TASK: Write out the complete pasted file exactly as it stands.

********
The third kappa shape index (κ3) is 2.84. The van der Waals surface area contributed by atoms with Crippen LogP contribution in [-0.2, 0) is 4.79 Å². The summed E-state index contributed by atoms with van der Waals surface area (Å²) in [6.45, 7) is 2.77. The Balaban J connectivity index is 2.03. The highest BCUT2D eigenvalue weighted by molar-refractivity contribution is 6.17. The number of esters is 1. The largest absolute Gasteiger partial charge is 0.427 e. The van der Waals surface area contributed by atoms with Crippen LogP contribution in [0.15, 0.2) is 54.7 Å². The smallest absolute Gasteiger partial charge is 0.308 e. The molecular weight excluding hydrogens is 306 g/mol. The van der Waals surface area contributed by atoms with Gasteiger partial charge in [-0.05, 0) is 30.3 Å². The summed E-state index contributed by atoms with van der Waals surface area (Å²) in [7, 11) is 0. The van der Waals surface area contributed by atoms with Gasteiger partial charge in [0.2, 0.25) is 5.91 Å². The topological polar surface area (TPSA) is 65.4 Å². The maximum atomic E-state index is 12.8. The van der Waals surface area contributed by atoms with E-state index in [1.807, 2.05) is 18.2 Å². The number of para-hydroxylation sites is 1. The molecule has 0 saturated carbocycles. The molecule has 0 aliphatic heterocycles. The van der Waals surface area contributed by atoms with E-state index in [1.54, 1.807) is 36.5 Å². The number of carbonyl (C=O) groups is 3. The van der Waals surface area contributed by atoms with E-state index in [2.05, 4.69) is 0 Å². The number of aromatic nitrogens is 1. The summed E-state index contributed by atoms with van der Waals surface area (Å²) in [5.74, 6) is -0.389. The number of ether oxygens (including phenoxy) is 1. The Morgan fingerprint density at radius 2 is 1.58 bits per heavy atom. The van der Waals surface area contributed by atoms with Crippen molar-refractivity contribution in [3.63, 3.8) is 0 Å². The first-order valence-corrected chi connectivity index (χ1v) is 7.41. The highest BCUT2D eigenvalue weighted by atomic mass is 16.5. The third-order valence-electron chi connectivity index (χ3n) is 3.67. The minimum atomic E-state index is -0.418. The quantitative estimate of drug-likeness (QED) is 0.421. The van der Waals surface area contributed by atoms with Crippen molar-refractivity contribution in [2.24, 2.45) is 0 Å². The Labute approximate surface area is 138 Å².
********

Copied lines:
The third kappa shape index (κ3) is 2.84. The van der Waals surface area contributed by atoms with Crippen LogP contribution in [-0.2, 0) is 4.79 Å². The summed E-state index contributed by atoms with van der Waals surface area (Å²) in [6.45, 7) is 2.77. The Balaban J connectivity index is 2.03. The highest BCUT2D eigenvalue weighted by molar-refractivity contribution is 6.17. The number of esters is 1. The largest absolute Gasteiger partial charge is 0.427 e. The van der Waals surface area contributed by atoms with Crippen LogP contribution in [0.15, 0.2) is 54.7 Å². The smallest absolute Gasteiger partial charge is 0.308 e. The molecular weight excluding hydrogens is 306 g/mol. The van der Waals surface area contributed by atoms with Gasteiger partial charge in [-0.05, 0) is 30.3 Å². The summed E-state index contributed by atoms with van der Waals surface area (Å²) in [7, 11) is 0. The van der Waals surface area contributed by atoms with Gasteiger partial charge in [0.2, 0.25) is 5.91 Å². The topological polar surface area (TPSA) is 65.4 Å². The maximum atomic E-state index is 12.8. The van der Waals surface area contributed by atoms with E-state index in [1.807, 2.05) is 18.2 Å². The number of para-hydroxylation sites is 1. The molecule has 0 saturated carbocycles. The molecule has 0 aliphatic heterocycles. The van der Waals surface area contributed by atoms with E-state index in [1.54, 1.807) is 36.5 Å². The number of carbonyl (C=O) groups is 3. The van der Waals surface area contributed by atoms with E-state index in [2.05, 4.69) is 0 Å². The number of aromatic nitrogens is 1. The summed E-state index contributed by atoms with van der Waals surface area (Å²) in [5.74, 6) is -0.389. The number of ether oxygens (including phenoxy) is 1. The Morgan fingerprint density at radius 2 is 1.58 bits per heavy atom. The van der Waals surface area contributed by atoms with Crippen molar-refractivity contribution in [3.63, 3.8) is 0 Å². The first-order valence-corrected chi connectivity index (χ1v) is 7.41. The highest BCUT2D eigenvalue weighted by atomic mass is 16.5. The third-order valence-electron chi connectivity index (χ3n) is 3.67. The minimum atomic E-state index is -0.418. The quantitative estimate of drug-likeness (QED) is 0.421. The van der Waals surface area contributed by atoms with Crippen molar-refractivity contribution in [2.24, 2.45) is 0 Å². The Labute approximate surface area is 138 Å².